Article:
Blindness Summary and Analysis of Part X


The old man had been using the radio to listen to the news at low volume and keep the ward informed of the goings-ons of the outside world. That night, though, the radio goes silent–not because the batteries run out, but because the announcer goes blind. Little by little, everyone goes to sleep satiated because, although the system under the man with the gun is brutal, it is efficient.

That night, the doctor's wife walks around the compound. First she goes outside and notices how disarmingly quiet everything is. Then she does some reconnaissance of the enemy ward. She finds that they have a guard who swings a stick back and forth across the corridor. Their ward is clean, with no one sleeping in the hall. She counts twenty men in the ward, including the man with the gun. She can also see that they have stockpiled food in containers by the far wall. On the way back she finds two blind people making love in the hall and is overwhelmed by compassion.


The old man's radio is another example of the decay of the modern world. Just like medicine, the economy and the government, communication is a system that is useless without people to run it. This means that it can reach a point where no one knows how or is able to run the operations necessary to, for example, make a radio broadcast. In this case, the system of communication might as well not exist.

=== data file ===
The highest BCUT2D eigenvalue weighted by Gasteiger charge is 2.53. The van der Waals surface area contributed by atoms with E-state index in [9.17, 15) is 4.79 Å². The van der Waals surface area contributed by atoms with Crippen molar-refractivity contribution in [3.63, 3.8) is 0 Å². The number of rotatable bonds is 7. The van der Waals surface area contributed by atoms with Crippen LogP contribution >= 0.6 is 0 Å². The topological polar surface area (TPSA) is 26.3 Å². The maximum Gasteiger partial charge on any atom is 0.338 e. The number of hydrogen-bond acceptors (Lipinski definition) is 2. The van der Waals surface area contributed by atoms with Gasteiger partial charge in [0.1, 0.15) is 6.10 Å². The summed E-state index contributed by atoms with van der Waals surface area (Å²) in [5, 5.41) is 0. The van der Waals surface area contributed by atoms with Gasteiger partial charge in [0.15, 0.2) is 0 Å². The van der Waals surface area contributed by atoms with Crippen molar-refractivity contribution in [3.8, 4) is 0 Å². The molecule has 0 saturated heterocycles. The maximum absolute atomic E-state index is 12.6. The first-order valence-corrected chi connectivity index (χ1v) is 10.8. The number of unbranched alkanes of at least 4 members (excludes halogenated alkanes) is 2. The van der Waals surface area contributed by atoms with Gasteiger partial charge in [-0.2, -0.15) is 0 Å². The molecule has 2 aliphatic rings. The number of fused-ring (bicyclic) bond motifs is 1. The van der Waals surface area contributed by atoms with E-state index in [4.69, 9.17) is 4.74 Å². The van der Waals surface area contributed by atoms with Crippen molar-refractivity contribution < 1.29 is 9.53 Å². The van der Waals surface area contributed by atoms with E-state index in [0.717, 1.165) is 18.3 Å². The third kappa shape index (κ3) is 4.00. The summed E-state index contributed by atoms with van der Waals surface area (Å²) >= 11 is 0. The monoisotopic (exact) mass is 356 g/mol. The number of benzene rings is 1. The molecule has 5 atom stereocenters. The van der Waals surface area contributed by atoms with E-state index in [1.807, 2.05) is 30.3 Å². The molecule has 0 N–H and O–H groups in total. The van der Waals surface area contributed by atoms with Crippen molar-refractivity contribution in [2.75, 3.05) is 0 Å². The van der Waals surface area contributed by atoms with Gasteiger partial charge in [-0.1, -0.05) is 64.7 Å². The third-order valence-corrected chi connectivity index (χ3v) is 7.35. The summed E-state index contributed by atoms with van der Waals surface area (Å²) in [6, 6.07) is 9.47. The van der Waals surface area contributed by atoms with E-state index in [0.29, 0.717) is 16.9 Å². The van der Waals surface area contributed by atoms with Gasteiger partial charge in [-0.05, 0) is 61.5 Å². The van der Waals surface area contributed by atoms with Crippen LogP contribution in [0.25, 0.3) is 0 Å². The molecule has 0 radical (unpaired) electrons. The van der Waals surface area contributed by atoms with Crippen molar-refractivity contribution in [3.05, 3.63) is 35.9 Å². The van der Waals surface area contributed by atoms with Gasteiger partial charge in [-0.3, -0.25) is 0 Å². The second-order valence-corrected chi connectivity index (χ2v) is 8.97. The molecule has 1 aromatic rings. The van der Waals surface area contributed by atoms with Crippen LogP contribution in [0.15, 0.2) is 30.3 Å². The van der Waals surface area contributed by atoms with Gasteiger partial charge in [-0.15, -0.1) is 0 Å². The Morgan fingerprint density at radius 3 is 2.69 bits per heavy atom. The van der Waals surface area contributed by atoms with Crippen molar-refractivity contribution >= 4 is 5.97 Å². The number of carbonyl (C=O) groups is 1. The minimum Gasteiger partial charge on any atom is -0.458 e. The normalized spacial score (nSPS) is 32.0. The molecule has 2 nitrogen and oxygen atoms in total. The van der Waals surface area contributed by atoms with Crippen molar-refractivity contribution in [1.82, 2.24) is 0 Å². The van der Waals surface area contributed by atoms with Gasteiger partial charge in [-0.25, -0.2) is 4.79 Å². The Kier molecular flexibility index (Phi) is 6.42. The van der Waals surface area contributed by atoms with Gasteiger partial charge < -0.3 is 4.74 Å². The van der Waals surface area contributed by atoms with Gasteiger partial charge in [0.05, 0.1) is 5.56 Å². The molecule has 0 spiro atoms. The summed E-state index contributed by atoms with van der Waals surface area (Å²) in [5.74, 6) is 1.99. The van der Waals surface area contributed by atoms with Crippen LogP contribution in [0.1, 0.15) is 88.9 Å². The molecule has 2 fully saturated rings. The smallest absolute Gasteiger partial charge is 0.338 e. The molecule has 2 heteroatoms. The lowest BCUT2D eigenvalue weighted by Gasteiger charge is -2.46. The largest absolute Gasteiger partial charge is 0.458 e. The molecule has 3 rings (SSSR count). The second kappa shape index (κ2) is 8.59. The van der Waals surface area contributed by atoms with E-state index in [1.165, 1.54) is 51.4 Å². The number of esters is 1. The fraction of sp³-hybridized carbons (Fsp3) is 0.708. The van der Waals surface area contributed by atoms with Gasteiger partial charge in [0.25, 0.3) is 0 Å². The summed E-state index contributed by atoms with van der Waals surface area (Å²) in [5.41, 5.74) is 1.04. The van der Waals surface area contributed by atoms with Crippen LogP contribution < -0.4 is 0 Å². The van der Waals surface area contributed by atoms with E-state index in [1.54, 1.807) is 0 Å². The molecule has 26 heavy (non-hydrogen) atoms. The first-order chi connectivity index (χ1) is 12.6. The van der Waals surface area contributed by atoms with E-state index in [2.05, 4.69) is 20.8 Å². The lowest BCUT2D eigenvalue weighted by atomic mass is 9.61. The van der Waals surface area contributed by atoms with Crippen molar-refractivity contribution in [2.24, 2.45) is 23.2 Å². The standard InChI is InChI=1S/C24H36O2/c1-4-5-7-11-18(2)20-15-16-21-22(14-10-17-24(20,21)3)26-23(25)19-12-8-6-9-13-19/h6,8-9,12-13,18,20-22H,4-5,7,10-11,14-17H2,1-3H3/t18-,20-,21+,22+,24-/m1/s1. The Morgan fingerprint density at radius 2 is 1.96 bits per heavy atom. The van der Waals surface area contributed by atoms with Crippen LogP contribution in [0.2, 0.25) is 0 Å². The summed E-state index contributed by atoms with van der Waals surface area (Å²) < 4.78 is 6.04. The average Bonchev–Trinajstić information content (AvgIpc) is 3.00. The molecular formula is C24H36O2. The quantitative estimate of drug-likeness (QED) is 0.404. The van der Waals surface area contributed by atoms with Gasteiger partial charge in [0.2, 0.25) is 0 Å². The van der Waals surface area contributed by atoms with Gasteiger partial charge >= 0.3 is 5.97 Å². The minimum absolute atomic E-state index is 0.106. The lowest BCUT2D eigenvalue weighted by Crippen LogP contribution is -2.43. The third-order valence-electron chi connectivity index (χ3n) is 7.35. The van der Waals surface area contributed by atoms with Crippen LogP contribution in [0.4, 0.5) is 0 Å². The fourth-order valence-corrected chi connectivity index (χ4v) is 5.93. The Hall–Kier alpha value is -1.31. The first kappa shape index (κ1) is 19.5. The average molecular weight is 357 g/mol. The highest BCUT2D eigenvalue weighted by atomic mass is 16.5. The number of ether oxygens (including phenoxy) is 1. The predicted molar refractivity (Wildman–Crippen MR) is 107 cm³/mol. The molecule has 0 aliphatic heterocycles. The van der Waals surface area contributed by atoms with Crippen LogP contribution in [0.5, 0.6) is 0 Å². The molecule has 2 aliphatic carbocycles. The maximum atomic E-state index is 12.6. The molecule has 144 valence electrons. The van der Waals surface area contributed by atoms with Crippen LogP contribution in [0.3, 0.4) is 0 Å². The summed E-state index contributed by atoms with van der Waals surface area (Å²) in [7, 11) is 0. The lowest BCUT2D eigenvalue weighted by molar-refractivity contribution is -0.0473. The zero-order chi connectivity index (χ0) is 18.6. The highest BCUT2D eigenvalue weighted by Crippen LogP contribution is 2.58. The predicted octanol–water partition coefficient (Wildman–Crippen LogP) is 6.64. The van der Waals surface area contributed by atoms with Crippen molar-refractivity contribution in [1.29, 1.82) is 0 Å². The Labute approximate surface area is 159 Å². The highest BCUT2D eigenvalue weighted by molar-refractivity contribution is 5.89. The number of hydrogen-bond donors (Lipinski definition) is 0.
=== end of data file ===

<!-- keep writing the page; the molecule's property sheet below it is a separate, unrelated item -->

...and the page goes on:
We can see in this part the development of the foreshadowing of the wife's murder of the man with the gun. Just like the fact that she kept the scissors, though, the doctor's wife will not admit to herself that when she makes these reconnaissance missions she has a goal in mind. The doctor's wife is still not comfortable with what she will inevitably be called upon to do, that is, commit murder. It is precisely her attachment to who she is that differentiates her from the blind internees.

This is the second time that the doctor's wife has heard people making love in the quarantine. At first she was disgusted by their lack or propriety. Now, though, she sees that this form of connection may be all that these people have left. Their blindness has left them unable to connect on any more "elevated" level. Read allegorically, we can see that the loss of the faculty of reason–symbolized by their blindness–has left them not only unable to organize themselves or maintain any semblance of civilization but unable to love in any but the most base of ways. This connects, through the allegory, reason and love, showing that the first is a prerequisite for the latter.